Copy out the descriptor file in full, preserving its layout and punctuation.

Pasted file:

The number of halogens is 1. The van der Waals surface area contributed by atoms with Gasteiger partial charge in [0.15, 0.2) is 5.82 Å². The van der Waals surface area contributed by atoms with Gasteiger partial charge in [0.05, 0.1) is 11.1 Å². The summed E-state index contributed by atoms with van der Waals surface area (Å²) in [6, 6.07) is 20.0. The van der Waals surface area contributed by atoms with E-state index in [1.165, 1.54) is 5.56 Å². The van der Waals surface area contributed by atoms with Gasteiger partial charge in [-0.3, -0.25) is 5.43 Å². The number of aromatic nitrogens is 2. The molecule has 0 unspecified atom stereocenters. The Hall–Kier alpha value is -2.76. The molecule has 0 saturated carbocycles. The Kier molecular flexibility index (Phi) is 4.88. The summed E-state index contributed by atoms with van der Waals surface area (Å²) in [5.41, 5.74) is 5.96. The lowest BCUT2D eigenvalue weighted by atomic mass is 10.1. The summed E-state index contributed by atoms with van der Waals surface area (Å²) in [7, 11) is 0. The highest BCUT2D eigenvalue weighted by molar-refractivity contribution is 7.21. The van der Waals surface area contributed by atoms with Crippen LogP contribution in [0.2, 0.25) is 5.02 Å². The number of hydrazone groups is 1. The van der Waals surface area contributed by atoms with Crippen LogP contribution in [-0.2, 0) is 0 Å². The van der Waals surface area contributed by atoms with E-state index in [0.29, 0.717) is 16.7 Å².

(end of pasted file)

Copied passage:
The number of halogens is 1. The van der Waals surface area contributed by atoms with Gasteiger partial charge in [0.15, 0.2) is 5.82 Å². The van der Waals surface area contributed by atoms with Gasteiger partial charge in [0.05, 0.1) is 11.1 Å². The summed E-state index contributed by atoms with van der Waals surface area (Å²) in [6, 6.07) is 20.0. The van der Waals surface area contributed by atoms with E-state index in [1.165, 1.54) is 5.56 Å². The van der Waals surface area contributed by atoms with Gasteiger partial charge in [-0.3, -0.25) is 5.43 Å². The number of aromatic nitrogens is 2. The molecule has 0 unspecified atom stereocenters. The Hall–Kier alpha value is -2.76. The molecule has 0 saturated carbocycles. The Kier molecular flexibility index (Phi) is 4.88. The summed E-state index contributed by atoms with van der Waals surface area (Å²) in [5.41, 5.74) is 5.96. The lowest BCUT2D eigenvalue weighted by atomic mass is 10.1. The summed E-state index contributed by atoms with van der Waals surface area (Å²) in [7, 11) is 0. The highest BCUT2D eigenvalue weighted by molar-refractivity contribution is 7.21. The van der Waals surface area contributed by atoms with Crippen LogP contribution in [0.2, 0.25) is 5.02 Å². The number of hydrazone groups is 1. The van der Waals surface area contributed by atoms with Crippen LogP contribution in [-0.2, 0) is 0 Å². The van der Waals surface area contributed by atoms with E-state index in [0.29, 0.717) is 16.7 Å².